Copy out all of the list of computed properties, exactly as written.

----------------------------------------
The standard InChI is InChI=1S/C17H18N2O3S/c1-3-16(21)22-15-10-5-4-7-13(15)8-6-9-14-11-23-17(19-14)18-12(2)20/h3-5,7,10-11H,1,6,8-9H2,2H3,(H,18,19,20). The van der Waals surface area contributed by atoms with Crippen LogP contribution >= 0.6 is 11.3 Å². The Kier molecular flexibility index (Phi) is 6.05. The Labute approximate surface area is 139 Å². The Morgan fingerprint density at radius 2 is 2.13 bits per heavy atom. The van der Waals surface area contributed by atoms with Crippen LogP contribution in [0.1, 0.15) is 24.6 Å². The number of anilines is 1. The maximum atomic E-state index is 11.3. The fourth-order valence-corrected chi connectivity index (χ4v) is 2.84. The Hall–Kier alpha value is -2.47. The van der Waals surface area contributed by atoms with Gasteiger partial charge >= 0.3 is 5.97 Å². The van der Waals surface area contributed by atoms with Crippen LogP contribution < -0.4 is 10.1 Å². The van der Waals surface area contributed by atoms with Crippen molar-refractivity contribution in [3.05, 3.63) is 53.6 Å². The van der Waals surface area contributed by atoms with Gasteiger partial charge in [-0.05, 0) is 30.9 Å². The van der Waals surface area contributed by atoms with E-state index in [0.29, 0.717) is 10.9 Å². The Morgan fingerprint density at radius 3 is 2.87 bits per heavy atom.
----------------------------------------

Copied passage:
The standard InChI is InChI=1S/C17H18N2O3S/c1-3-16(21)22-15-10-5-4-7-13(15)8-6-9-14-11-23-17(19-14)18-12(2)20/h3-5,7,10-11H,1,6,8-9H2,2H3,(H,18,19,20). The van der Waals surface area contributed by atoms with Crippen LogP contribution >= 0.6 is 11.3 Å². The Kier molecular flexibility index (Phi) is 6.05. The Labute approximate surface area is 139 Å². The Morgan fingerprint density at radius 2 is 2.13 bits per heavy atom. The van der Waals surface area contributed by atoms with Crippen LogP contribution in [0.1, 0.15) is 24.6 Å². The number of anilines is 1. The maximum atomic E-state index is 11.3. The fourth-order valence-corrected chi connectivity index (χ4v) is 2.84. The Hall–Kier alpha value is -2.47. The van der Waals surface area contributed by atoms with Gasteiger partial charge >= 0.3 is 5.97 Å². The van der Waals surface area contributed by atoms with Crippen LogP contribution < -0.4 is 10.1 Å². The van der Waals surface area contributed by atoms with Crippen molar-refractivity contribution in [3.05, 3.63) is 53.6 Å². The van der Waals surface area contributed by atoms with Gasteiger partial charge in [-0.05, 0) is 30.9 Å². The van der Waals surface area contributed by atoms with E-state index in [0.29, 0.717) is 10.9 Å². The Morgan fingerprint density at radius 3 is 2.87 bits per heavy atom.